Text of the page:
this is a photo of a bunch of smooth rocks

Multi-tasking vs. Mediation: Don’t Get Stuck in a Trap

My brain has been like Swiss cheese lately. My attention span is shocking and I can barely concentrate on one task for more than a few seconds. I am totally serious.

I blame this on contemporary social media. I blame this on multi-tasking. I blame this on modern life. And we are losing our valuable brain power. I am not kidding.

While it may seem that my statements are a little harsh, I am not the only person who sees a problem with the trend of ‘multitasking’. Scientists recently created an app that could track people’s moods throughout the day. About three times a day, the app would ask the user what he was doing and then about his mood.

Could your mind wandering be making you moody?

The study revealed that people’s minds were wandering about 50 per cent of the time. The only time this was slightly lower was while making love. I would have to agree with this because although my mind usually wanders at work, during sex I can definitely focus! I even have trouble focusing when I am eating dinner; so I guess this means that I have a higher level of engagement while making love than eating. I do enjoy both activities, as do most of us.

Eating dinner while watching TV (and talking on the phone)

Last night I was eating dinner, watching TV, typing on my laptop and talking to a friend on the phone. At the same time. Needless to say, I was not performing any of these tasks successfully, least alone the conversation with my friend who I ended up having a minor tiff with over nothing.

Can meditation help your focus?

this is a photo of a man meditating

I have done quite a bit of meditation in this lifetime but I can say that I do not do nearly enough. It is important to maintain a daily practice. Honestly if we all exercised every day, made love every day and meditated every day – the world would be a better place. Today I have not managed any of those things.

Meditation can improve your ability to focus. This is imperative. In fact – this is the main purpose of meditation – to train the mind. If our minds are constantly jumping from one task to another, we lose focus and effectiveness.  If you do not know how to meditate I would recommend teaching yourself by going to Vipassana. Believe me, if you get through the free course, you will know how to meditate. Google Vipassana in your country. Please be aware, this is a Buddhist meditation but can be done by all people.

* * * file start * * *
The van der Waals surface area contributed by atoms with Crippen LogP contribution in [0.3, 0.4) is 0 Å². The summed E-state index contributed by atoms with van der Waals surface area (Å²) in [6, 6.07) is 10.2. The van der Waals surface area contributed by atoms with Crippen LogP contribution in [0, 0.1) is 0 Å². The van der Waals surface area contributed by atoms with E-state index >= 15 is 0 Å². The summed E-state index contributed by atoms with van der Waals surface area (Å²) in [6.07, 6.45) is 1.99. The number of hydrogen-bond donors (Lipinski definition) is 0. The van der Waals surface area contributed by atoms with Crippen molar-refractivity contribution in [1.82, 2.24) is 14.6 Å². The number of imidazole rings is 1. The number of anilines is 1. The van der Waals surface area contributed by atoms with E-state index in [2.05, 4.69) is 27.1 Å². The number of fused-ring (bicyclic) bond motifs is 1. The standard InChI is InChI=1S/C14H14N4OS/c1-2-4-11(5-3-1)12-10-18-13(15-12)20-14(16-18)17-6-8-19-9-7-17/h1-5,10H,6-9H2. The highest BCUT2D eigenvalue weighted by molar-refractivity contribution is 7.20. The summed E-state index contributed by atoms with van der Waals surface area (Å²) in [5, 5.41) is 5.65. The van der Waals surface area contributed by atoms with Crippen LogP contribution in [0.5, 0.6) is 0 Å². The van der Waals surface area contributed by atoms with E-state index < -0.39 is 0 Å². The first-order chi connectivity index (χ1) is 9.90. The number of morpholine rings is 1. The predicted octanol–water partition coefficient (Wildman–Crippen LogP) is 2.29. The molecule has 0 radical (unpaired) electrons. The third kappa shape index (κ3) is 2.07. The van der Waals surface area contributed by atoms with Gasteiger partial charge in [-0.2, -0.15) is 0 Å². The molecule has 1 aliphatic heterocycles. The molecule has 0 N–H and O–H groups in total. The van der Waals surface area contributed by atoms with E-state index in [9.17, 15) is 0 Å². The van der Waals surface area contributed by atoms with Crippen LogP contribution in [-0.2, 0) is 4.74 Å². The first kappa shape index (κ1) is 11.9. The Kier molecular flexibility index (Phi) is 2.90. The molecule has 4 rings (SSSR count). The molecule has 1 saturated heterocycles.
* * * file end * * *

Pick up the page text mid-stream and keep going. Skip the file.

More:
Is mind-wandering a bad thing?

Jonathan Smallwood from the University of California is mentioned in the study and he says: The connection suggests that cutting down on mind-wandering, either by practising meditation or simply by keeping busy, could help people battle depression.”

The article also goes on warn that we should not be cutting out daydreaming. “The irony is that mind-wandering also underlies invention. We don’t want to tell people not to do it.”

Multi-taskers are more impulsive and bad at multitasking

There are other studies that say that multi-taskers are more impulsive. I have to say that I am a very impulsive person and it’s not always a good thing. Students at the University of Utah (it has always been my dream to go to Utah because I am fascinated by bizarre modern religious movements) found that those who multitasked more were actually worse at it and more impulsive.

“The people who multitask the most tend to be impulsive, sensation-seeking, overconfident of their multitasking abilities, and they tend to be less capable of multitasking,” says author David Strayer.

You are not actually multi-tasking

That’s right, apparently your brain is simply switching between tasks; and not every efficiently either. A recent study called Cognitive control in media multi-taskers showed that your brain is actually not doing two (or three or four) things at once, it is simply switching back and forth and very inefficiently.